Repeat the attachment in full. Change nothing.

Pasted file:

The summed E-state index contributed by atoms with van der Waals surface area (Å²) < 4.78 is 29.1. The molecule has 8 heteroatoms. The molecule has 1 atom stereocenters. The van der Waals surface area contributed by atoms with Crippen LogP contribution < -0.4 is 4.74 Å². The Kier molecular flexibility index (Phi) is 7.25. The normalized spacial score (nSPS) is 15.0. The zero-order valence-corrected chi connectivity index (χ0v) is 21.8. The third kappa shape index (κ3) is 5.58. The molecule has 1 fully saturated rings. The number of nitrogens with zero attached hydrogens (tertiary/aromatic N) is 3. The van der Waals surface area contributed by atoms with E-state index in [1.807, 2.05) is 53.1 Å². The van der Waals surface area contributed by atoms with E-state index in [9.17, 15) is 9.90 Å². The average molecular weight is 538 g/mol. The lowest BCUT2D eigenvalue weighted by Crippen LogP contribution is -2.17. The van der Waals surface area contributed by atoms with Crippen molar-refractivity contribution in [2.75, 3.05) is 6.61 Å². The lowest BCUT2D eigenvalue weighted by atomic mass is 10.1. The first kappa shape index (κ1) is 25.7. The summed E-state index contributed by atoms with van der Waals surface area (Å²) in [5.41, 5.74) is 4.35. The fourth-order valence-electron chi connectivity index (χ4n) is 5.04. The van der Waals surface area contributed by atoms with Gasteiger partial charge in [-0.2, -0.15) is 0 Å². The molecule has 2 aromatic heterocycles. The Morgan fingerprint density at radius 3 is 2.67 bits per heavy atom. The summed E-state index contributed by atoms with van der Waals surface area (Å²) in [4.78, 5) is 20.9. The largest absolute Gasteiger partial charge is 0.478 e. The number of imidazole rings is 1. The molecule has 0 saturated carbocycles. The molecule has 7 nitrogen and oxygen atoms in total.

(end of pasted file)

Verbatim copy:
The summed E-state index contributed by atoms with van der Waals surface area (Å²) < 4.78 is 29.1. The molecule has 8 heteroatoms. The molecule has 1 atom stereocenters. The van der Waals surface area contributed by atoms with Crippen LogP contribution < -0.4 is 4.74 Å². The Kier molecular flexibility index (Phi) is 7.25. The normalized spacial score (nSPS) is 15.0. The zero-order valence-corrected chi connectivity index (χ0v) is 21.8. The third kappa shape index (κ3) is 5.58. The molecule has 1 fully saturated rings. The number of nitrogens with zero attached hydrogens (tertiary/aromatic N) is 3. The van der Waals surface area contributed by atoms with E-state index in [1.807, 2.05) is 53.1 Å². The van der Waals surface area contributed by atoms with E-state index in [9.17, 15) is 9.90 Å². The average molecular weight is 538 g/mol. The lowest BCUT2D eigenvalue weighted by Crippen LogP contribution is -2.17. The van der Waals surface area contributed by atoms with Crippen molar-refractivity contribution in [2.75, 3.05) is 6.61 Å². The lowest BCUT2D eigenvalue weighted by atomic mass is 10.1. The first kappa shape index (κ1) is 25.7. The summed E-state index contributed by atoms with van der Waals surface area (Å²) in [5.41, 5.74) is 4.35. The fourth-order valence-electron chi connectivity index (χ4n) is 5.04. The van der Waals surface area contributed by atoms with Gasteiger partial charge in [-0.2, -0.15) is 0 Å². The molecule has 2 aromatic heterocycles. The Morgan fingerprint density at radius 3 is 2.67 bits per heavy atom. The summed E-state index contributed by atoms with van der Waals surface area (Å²) in [4.78, 5) is 20.9. The largest absolute Gasteiger partial charge is 0.478 e. The number of imidazole rings is 1. The molecule has 0 saturated carbocycles. The molecule has 7 nitrogen and oxygen atoms in total.